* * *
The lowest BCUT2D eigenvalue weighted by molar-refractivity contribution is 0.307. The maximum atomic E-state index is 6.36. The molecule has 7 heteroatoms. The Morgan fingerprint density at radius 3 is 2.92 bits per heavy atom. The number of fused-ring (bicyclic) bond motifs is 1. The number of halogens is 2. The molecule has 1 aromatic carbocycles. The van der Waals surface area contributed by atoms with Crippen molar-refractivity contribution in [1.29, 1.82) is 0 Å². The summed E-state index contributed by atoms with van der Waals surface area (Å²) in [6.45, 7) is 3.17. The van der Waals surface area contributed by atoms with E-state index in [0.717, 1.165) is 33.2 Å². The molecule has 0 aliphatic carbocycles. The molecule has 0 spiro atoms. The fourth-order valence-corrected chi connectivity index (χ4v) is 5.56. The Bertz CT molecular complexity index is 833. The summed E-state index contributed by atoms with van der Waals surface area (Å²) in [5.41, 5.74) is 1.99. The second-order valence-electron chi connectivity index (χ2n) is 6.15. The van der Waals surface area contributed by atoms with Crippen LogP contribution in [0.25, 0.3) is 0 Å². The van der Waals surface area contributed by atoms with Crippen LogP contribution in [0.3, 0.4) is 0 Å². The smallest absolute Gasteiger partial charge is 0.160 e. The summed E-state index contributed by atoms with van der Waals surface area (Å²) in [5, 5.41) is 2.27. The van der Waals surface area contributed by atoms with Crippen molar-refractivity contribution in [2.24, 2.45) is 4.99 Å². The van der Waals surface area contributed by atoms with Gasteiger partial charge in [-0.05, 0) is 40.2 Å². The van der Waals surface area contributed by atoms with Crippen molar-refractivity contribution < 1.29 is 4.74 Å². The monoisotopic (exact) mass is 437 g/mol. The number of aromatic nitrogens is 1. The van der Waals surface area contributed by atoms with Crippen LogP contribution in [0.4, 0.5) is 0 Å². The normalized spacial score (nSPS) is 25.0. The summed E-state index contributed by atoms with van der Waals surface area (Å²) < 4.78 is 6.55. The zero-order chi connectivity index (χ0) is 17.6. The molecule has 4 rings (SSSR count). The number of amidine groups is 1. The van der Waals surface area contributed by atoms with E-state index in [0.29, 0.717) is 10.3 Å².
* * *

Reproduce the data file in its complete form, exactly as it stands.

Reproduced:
The lowest BCUT2D eigenvalue weighted by molar-refractivity contribution is 0.307. The maximum atomic E-state index is 6.36. The molecule has 7 heteroatoms. The Morgan fingerprint density at radius 3 is 2.92 bits per heavy atom. The number of fused-ring (bicyclic) bond motifs is 1. The number of halogens is 2. The molecule has 1 aromatic carbocycles. The van der Waals surface area contributed by atoms with Crippen molar-refractivity contribution in [1.29, 1.82) is 0 Å². The summed E-state index contributed by atoms with van der Waals surface area (Å²) in [6.45, 7) is 3.17. The van der Waals surface area contributed by atoms with E-state index in [0.717, 1.165) is 33.2 Å². The molecule has 0 aliphatic carbocycles. The molecule has 0 spiro atoms. The fourth-order valence-corrected chi connectivity index (χ4v) is 5.56. The Bertz CT molecular complexity index is 833. The summed E-state index contributed by atoms with van der Waals surface area (Å²) in [5.41, 5.74) is 1.99. The second-order valence-electron chi connectivity index (χ2n) is 6.15. The van der Waals surface area contributed by atoms with Crippen LogP contribution in [0.25, 0.3) is 0 Å². The van der Waals surface area contributed by atoms with Crippen LogP contribution in [0.3, 0.4) is 0 Å². The smallest absolute Gasteiger partial charge is 0.160 e. The summed E-state index contributed by atoms with van der Waals surface area (Å²) in [5, 5.41) is 2.27. The van der Waals surface area contributed by atoms with Crippen molar-refractivity contribution in [2.24, 2.45) is 4.99 Å². The van der Waals surface area contributed by atoms with Gasteiger partial charge in [-0.05, 0) is 40.2 Å². The van der Waals surface area contributed by atoms with Crippen molar-refractivity contribution < 1.29 is 4.74 Å². The monoisotopic (exact) mass is 437 g/mol. The number of aromatic nitrogens is 1. The van der Waals surface area contributed by atoms with Crippen LogP contribution in [0.4, 0.5) is 0 Å². The normalized spacial score (nSPS) is 25.0. The summed E-state index contributed by atoms with van der Waals surface area (Å²) < 4.78 is 6.55. The zero-order chi connectivity index (χ0) is 17.6. The molecule has 4 rings (SSSR count). The number of amidine groups is 1. The van der Waals surface area contributed by atoms with E-state index in [0.29, 0.717) is 10.3 Å².